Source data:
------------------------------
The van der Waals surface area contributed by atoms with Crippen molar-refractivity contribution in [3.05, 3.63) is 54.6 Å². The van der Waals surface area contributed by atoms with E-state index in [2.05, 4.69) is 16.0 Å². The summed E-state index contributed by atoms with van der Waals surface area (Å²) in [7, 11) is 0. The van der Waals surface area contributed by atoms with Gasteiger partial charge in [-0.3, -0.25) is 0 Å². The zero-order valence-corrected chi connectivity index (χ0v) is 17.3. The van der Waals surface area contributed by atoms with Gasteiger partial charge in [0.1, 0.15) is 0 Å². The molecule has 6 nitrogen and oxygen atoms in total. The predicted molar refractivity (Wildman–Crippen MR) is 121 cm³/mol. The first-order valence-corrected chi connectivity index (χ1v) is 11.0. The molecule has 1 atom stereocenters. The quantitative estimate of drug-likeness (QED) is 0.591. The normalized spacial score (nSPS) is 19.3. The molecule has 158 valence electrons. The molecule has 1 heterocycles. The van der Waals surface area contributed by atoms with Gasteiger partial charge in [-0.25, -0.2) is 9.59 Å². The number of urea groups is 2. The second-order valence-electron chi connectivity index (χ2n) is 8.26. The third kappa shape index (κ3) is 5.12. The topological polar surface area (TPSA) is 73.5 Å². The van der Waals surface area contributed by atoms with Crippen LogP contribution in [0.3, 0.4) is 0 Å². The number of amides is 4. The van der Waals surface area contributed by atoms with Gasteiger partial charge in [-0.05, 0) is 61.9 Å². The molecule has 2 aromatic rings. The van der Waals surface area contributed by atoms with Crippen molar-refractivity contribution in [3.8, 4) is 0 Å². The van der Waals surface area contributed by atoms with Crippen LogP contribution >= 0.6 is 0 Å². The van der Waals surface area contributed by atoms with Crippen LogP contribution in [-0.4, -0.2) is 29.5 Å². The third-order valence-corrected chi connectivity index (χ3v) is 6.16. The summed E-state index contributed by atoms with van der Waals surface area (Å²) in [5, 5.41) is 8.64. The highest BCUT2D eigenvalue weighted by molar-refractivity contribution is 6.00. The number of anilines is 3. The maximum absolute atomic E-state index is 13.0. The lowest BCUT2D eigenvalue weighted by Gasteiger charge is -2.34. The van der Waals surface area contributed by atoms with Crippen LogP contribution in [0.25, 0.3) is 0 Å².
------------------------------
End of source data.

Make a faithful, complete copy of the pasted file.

The van der Waals surface area contributed by atoms with Crippen molar-refractivity contribution in [3.05, 3.63) is 54.6 Å². The van der Waals surface area contributed by atoms with E-state index in [2.05, 4.69) is 16.0 Å². The summed E-state index contributed by atoms with van der Waals surface area (Å²) in [7, 11) is 0. The van der Waals surface area contributed by atoms with Gasteiger partial charge in [-0.3, -0.25) is 0 Å². The zero-order valence-corrected chi connectivity index (χ0v) is 17.3. The van der Waals surface area contributed by atoms with Gasteiger partial charge in [0.1, 0.15) is 0 Å². The molecule has 6 nitrogen and oxygen atoms in total. The predicted molar refractivity (Wildman–Crippen MR) is 121 cm³/mol. The first-order valence-corrected chi connectivity index (χ1v) is 11.0. The molecule has 1 atom stereocenters. The quantitative estimate of drug-likeness (QED) is 0.591. The normalized spacial score (nSPS) is 19.3. The molecule has 158 valence electrons. The molecule has 1 heterocycles. The van der Waals surface area contributed by atoms with Gasteiger partial charge in [-0.25, -0.2) is 9.59 Å². The number of urea groups is 2. The second-order valence-electron chi connectivity index (χ2n) is 8.26. The third kappa shape index (κ3) is 5.12. The topological polar surface area (TPSA) is 73.5 Å². The van der Waals surface area contributed by atoms with Crippen LogP contribution in [0.3, 0.4) is 0 Å². The number of amides is 4. The van der Waals surface area contributed by atoms with Gasteiger partial charge in [-0.05, 0) is 61.9 Å². The molecule has 2 aromatic rings. The van der Waals surface area contributed by atoms with Crippen molar-refractivity contribution in [3.8, 4) is 0 Å². The van der Waals surface area contributed by atoms with Crippen LogP contribution >= 0.6 is 0 Å². The van der Waals surface area contributed by atoms with Crippen LogP contribution in [-0.4, -0.2) is 29.5 Å². The third-order valence-corrected chi connectivity index (χ3v) is 6.16. The summed E-state index contributed by atoms with van der Waals surface area (Å²) in [5, 5.41) is 8.64. The highest BCUT2D eigenvalue weighted by molar-refractivity contribution is 6.00. The number of anilines is 3. The maximum absolute atomic E-state index is 13.0. The lowest BCUT2D eigenvalue weighted by Gasteiger charge is -2.34. The van der Waals surface area contributed by atoms with Crippen LogP contribution in [0.25, 0.3) is 0 Å².